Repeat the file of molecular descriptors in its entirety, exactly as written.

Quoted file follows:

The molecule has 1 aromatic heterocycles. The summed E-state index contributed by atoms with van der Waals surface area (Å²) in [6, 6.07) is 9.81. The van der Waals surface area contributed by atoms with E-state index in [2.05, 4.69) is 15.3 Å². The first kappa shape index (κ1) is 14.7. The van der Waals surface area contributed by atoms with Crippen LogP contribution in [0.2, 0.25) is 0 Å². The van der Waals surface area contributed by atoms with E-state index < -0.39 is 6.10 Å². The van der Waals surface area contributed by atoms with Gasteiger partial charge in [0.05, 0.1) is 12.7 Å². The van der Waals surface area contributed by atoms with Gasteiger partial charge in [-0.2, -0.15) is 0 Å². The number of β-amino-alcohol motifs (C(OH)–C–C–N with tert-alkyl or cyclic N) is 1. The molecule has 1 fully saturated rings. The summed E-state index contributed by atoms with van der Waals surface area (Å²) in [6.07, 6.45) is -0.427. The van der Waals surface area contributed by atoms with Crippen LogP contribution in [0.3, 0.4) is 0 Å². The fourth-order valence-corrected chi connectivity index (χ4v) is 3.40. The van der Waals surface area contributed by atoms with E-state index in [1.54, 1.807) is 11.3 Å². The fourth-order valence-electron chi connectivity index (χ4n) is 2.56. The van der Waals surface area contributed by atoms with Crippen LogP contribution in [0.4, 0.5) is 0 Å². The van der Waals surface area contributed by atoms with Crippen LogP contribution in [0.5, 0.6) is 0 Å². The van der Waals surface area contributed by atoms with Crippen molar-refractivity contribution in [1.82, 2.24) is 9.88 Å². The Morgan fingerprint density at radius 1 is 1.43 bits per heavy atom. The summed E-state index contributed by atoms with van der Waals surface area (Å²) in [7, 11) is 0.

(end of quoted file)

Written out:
The molecule has 1 aromatic heterocycles. The summed E-state index contributed by atoms with van der Waals surface area (Å²) in [6, 6.07) is 9.81. The van der Waals surface area contributed by atoms with E-state index in [2.05, 4.69) is 15.3 Å². The first kappa shape index (κ1) is 14.7. The van der Waals surface area contributed by atoms with Crippen LogP contribution in [0.2, 0.25) is 0 Å². The van der Waals surface area contributed by atoms with E-state index < -0.39 is 6.10 Å². The van der Waals surface area contributed by atoms with Gasteiger partial charge in [0.05, 0.1) is 12.7 Å². The van der Waals surface area contributed by atoms with Gasteiger partial charge in [-0.2, -0.15) is 0 Å². The number of β-amino-alcohol motifs (C(OH)–C–C–N with tert-alkyl or cyclic N) is 1. The molecule has 1 fully saturated rings. The summed E-state index contributed by atoms with van der Waals surface area (Å²) in [6.07, 6.45) is -0.427. The van der Waals surface area contributed by atoms with Crippen LogP contribution in [0.3, 0.4) is 0 Å². The fourth-order valence-corrected chi connectivity index (χ4v) is 3.40. The van der Waals surface area contributed by atoms with E-state index in [1.54, 1.807) is 11.3 Å². The fourth-order valence-electron chi connectivity index (χ4n) is 2.56. The van der Waals surface area contributed by atoms with Crippen LogP contribution in [0.4, 0.5) is 0 Å². The van der Waals surface area contributed by atoms with Crippen LogP contribution in [0.5, 0.6) is 0 Å². The van der Waals surface area contributed by atoms with Crippen molar-refractivity contribution in [1.82, 2.24) is 9.88 Å². The Morgan fingerprint density at radius 1 is 1.43 bits per heavy atom. The summed E-state index contributed by atoms with van der Waals surface area (Å²) in [7, 11) is 0.